The Challenger 2 is the current main battle tank of the British Army, and is also used by the Royal Army of Oman. The Challenger 2 is the latest of three tanks to use the name 'Challenger', after the A30 Challenger, which served in World War Two and after the Challenger 1, the immediate predecessor of the challenger 2, which entered service in 1983.
Challenger 2 Tank Development and Production
The tank was designed by BAE Systems (previously known as Vickers Defence Systems) after calls for new technology from the Ministry of Defence. Design began in 1986, and in December, 1988, the MOD paid $90 million for development of demonstration vehicles. BAE Systems began full-scale production of the tanks in 1993.
The MoD ordered a total of 386 battle tanks and 22 driver training tanks between 1991 and 1994. Between 1993 and 1997, 38 battle tanks were ordered by the Royal Army of Oman, together with 4 armoured repair and recovery vehicles, 2 driver training tanks and 4 command post vehicles.
Challenger 2 Variants
The Challenger 2E is a modified model of the Challenger 2, which was exported to Oman. The Challenger 2E carries a compact but powerful EuroPowerPack, which allows for more fuel to be stored in the tank, and therefore offers an extended vehicle range of 550 kilometres.
The 2E features a battlefield management device and weapon control system, as well as gyrostabilised sights with laser rangefinders. An independent weapons platform can also be installed, which is controlled from the Commander's sight and acts independently from the turret.
Challenger Armoured Repair and Recovery Vehicle
The Challenger Armoured Repair and Recovery Vehicle is a specialised model of the Challenger 2 used to recover and repair other tanks. This carries a primary winch and a separate 'pilot' winch. It also features an Atlas Crane for extended reach, a Dozer blade designed to remove obstacles and stabilise the vehicle, and a collection of repair tools.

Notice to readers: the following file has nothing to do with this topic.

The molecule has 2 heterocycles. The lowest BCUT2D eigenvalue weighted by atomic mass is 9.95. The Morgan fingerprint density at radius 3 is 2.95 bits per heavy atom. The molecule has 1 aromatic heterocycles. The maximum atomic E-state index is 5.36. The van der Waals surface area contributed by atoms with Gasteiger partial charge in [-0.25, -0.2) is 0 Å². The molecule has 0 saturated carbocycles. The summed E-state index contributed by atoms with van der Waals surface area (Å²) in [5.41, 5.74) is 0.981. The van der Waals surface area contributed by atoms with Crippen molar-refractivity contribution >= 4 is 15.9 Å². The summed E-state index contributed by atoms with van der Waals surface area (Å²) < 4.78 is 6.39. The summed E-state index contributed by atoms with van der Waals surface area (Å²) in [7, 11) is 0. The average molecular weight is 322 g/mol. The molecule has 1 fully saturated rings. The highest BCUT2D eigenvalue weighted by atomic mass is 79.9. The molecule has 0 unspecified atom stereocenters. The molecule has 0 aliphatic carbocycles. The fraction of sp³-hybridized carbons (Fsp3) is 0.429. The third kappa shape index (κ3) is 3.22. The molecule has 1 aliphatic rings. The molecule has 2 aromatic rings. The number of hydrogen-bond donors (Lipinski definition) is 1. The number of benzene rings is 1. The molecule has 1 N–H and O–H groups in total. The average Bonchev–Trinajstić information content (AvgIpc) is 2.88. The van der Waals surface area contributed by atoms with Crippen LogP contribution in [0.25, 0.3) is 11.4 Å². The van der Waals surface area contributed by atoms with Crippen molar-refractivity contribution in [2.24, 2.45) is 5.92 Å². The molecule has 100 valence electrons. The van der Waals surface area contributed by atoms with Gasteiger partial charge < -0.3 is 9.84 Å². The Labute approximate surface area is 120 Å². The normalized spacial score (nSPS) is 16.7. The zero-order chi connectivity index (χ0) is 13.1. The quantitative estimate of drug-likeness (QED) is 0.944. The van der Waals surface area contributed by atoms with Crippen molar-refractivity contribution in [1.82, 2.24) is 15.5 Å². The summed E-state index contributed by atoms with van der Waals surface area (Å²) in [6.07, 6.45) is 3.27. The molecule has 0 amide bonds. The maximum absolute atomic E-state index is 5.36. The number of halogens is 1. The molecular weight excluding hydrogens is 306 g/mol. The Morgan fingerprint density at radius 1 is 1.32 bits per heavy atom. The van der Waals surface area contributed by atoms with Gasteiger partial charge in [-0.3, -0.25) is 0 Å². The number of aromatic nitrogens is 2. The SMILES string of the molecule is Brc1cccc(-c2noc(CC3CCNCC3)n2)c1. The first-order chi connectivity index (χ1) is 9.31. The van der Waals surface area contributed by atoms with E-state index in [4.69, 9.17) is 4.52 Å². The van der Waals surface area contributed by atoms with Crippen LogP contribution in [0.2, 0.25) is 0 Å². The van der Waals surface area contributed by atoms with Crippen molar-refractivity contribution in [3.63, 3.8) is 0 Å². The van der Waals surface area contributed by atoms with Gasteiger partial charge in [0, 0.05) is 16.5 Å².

Further Challenger 2 Models
One Challenger 2 tank has been fitted with a 120mm Rheinmetall L55 smoothbore gun (also used in the Leopard 2006), which uses more powerful 120 mm DM53 APFSDS ammunition. Firing trials commenced in 2006.
Other models based on elements of the Challenger design include the Titan armoured bridge layer (designed for rapid deployment of bridges), and the Trojan (which is used for battlefield construction and engineering).
Challenger 2 Armaments
The main armament of the Challenger 2 is a 120 millimetre L30A1 rifled tank gun with an electric control system, and stabiliser and a fume extraction system. A choice of ammunition can be used, ranging from depleted uranium APFSDS (Armer Piercing Fin-Stabilised Discarding Sabot) penetrators to HESH (High Explosive Squash-Head) ammunition, and smoke rounds.
Also, the tank carries an L37A2 general purpose machine gun for air defence, and an L94A1 chain gun beside the primary armament. Both of these fire 7.62 millimetre NATO cartridges.
The Challenger 2 uses Dorchester armour - a type of Chobham armour, which is also used by the M1 Abrams main battle tank. The armour was first developed at the Fighting Vehicles Research and Development Establishment in Chertsey. The precise make-up of Chobham armour is undisclosed, but it is a composite armour thought to contain a mixture of tough ceramic tiles in a titanium alloy matrix, reinforced by metal plating. Chobham armour is particularly effective against high explosive anti-tank rounds.
Sometimes, Challengers are also fitted with explosive reactive armour, which contains sheets of explosives sandwiched between metal plates. This armour is effective against rod penetrators and shaped charges. On impact, the explosive blows up, forcing the plates apart, deflecting and damaging the projectile.
The Challenger 2 also features an NBC defence system and five L8 dischargers for smoke grenades.
Challenger 2 Specifications
The challenger features a diesel-powered Perkins CV12 engine. It has a maximum road speed of 59 kilometres per hour, 40 kilometres per hour on uneven terrain, with ranges of 450 kilometres and 250 kilometres respectively. The challenger 2 features a hydro-pneumatic suspension and an environmental control system producing warm and cold air. The tanks are now fitted with sand filters to increase their reliability in desert environments.
Military Deployment History
The Challenger 2 was accepted for service in 1994. It took part in numerous peacekeeping and training missions, but it was not used in combat until Operation Telic, (the British name for the invasion of Iraq), in 2003. 120 Challenger 2s were used during the battle for control of Basra and the tanks proved highly effective.